Industrial production and capacity utilization in November rebounded 1.1% as production came back on line after the strike at GM ended in late October. Manufacturing was up 1.1% with motor vehicle production 12.4% higher. Utilities output rose 2.9% was wintry weather arrived in many parts of the US. Mining was down 0.2% as weak energy prices and reduced demand are holding down production.

The first surveys for the manufacturing sector in December were from the New York, Philadelphia, and Kansas City Feds. Although the general business activity index rose slightly to 3.5 for New York, the Philadelphia measure was down sharply to 0.3. Both remain at least narrowly expansionary. However, the Kansas City Fed’s Manufacturing Index fell to -8 in December, deepening the recessionary conditions of the past six months and falling to the lowest since -10 in February 2016. The downturn for the broader factory sector looks to remain in place at the moment.

The only survey for the service sector reported in the week was the December New York Fed Business Leaders Survey. Its activity index pointed to mild but steady expansion at 3.0 after 2.9 in November. The services surveys don’t track the ISM Non-Manufacturing Index particularly well, but this is a positive sign for the next report.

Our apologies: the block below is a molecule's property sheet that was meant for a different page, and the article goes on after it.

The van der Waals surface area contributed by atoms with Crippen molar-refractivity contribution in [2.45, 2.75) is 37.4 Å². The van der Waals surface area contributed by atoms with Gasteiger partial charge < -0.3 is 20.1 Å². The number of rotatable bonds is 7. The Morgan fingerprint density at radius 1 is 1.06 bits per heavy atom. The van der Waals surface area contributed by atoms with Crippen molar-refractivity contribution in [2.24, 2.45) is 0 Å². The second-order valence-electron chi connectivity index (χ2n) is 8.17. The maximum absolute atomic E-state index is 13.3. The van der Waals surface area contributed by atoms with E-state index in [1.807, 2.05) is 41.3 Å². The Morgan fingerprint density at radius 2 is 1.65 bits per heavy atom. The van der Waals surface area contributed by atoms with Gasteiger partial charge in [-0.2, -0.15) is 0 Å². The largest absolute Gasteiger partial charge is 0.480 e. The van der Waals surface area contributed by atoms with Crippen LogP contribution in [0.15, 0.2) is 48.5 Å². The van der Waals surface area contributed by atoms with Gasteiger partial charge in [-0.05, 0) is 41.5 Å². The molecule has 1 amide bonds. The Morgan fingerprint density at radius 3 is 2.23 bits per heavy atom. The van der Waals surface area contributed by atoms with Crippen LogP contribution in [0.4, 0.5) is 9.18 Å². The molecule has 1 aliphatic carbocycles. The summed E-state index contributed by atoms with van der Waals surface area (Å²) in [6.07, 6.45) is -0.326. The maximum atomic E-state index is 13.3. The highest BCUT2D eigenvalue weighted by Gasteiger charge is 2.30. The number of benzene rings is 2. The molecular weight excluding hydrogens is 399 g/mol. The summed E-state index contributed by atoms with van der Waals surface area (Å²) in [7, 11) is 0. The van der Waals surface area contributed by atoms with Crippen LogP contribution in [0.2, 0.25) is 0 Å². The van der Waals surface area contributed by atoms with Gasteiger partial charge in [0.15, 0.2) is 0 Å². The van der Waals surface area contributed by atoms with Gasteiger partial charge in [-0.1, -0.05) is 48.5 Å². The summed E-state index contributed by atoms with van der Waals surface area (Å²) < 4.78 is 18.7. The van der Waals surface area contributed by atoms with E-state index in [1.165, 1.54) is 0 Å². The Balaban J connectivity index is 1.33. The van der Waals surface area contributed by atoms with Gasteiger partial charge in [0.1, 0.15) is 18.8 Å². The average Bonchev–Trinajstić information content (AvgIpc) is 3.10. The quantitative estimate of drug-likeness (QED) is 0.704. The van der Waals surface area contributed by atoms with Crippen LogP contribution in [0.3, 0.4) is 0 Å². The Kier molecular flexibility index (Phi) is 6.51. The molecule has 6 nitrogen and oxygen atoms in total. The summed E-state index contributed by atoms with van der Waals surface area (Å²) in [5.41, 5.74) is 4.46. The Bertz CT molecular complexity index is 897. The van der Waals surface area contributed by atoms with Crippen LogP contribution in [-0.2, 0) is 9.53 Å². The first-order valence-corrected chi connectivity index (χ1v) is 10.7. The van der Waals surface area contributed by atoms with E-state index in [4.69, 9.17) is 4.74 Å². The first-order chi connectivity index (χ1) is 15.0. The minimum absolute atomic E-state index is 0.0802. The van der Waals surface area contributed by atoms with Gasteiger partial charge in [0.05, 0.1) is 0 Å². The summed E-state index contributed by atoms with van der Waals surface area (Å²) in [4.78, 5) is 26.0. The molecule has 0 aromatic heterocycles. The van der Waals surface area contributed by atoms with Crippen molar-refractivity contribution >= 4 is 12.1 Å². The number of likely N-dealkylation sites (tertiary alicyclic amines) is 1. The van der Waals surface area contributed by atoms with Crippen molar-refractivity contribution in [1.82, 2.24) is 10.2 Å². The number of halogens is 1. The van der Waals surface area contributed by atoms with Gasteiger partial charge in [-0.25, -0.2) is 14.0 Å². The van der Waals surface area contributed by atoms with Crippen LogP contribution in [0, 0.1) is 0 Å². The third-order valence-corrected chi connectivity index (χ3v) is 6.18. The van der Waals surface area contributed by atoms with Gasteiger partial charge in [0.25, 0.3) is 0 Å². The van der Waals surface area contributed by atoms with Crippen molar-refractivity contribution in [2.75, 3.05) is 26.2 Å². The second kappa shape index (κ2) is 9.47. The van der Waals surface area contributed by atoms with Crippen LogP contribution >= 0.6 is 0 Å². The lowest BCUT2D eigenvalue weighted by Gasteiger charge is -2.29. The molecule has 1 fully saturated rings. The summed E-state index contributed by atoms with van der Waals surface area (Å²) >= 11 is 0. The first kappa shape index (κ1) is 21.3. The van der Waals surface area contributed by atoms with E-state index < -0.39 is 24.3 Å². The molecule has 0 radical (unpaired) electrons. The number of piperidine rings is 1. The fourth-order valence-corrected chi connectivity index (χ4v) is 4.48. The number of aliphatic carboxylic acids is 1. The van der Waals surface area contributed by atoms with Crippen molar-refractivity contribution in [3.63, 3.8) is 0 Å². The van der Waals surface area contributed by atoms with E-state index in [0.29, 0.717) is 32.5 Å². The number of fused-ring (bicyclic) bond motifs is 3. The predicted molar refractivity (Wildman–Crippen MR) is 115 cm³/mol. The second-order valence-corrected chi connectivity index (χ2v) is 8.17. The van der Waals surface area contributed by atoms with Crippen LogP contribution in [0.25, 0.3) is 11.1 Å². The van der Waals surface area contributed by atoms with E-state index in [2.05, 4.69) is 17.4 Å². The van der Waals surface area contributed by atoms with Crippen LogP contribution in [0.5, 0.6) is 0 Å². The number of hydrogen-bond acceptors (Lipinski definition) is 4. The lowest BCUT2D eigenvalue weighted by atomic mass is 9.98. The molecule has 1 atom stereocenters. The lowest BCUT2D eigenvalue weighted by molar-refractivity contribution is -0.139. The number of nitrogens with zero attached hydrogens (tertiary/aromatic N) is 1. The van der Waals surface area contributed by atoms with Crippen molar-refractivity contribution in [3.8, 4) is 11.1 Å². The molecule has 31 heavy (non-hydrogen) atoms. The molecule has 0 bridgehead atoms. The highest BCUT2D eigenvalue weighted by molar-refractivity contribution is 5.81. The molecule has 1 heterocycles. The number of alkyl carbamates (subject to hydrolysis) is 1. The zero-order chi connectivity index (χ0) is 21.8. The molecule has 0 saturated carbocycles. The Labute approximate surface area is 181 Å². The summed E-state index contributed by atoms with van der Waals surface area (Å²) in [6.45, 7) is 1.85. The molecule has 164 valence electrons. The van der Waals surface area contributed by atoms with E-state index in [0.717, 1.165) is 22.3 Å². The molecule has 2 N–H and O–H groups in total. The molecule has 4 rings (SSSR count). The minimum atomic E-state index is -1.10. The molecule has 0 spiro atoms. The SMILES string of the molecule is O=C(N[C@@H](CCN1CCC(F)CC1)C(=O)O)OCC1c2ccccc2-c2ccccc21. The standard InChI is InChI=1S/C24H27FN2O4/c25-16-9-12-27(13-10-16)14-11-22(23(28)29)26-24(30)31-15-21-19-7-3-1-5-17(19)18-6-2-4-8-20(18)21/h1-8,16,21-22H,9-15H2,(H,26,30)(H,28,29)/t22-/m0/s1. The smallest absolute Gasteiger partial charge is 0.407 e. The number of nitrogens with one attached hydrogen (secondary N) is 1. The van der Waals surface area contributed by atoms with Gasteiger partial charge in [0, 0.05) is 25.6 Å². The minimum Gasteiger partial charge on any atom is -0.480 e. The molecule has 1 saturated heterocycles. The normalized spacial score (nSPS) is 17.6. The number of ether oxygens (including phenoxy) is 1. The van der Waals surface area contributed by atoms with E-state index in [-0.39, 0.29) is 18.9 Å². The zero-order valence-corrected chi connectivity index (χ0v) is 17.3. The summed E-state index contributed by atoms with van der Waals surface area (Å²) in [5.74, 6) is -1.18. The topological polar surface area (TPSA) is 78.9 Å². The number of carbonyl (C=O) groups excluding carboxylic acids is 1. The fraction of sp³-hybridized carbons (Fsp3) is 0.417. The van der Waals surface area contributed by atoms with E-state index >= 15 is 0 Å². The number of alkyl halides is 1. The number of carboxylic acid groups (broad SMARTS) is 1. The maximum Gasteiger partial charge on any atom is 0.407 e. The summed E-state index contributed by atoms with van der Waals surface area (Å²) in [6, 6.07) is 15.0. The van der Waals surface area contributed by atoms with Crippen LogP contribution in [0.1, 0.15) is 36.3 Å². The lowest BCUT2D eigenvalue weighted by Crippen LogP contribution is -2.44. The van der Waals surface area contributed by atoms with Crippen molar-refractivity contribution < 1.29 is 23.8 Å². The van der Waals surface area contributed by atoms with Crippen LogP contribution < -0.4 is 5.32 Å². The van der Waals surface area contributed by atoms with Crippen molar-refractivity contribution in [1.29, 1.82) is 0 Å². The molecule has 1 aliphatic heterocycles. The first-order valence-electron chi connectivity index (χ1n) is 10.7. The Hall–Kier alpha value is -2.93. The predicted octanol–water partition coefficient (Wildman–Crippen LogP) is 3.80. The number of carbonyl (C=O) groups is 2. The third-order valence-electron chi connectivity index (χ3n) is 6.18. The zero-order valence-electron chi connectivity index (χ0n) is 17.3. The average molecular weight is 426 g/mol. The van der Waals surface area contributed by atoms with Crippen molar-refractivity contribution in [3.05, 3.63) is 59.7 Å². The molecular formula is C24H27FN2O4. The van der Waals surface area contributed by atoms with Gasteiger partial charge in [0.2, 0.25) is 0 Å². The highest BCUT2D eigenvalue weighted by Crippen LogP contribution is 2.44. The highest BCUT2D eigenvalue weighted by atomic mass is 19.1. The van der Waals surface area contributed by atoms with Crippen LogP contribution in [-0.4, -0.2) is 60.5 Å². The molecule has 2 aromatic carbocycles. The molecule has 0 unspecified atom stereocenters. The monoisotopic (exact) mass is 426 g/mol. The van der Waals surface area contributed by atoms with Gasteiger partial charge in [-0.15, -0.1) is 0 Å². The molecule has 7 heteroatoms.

The third estimate of third quarter GDP was unrevised at the headline at up 2.1%. Most of the revisions in the details were small and offsetting. The main point is that personal consumption expenditures were revised up. With the fourth quarter already advanced, the question is if personal consumption will hold up for the fourth quarter? The data on November personal income and spending suggests it will with continued modest gains in incomes and a steady pace of spending. The PCE deflator has yet to move the needle regarding tame inflation readings. We are still waiting on whatever lagged effects the three rate cuts in July, October, and September may have.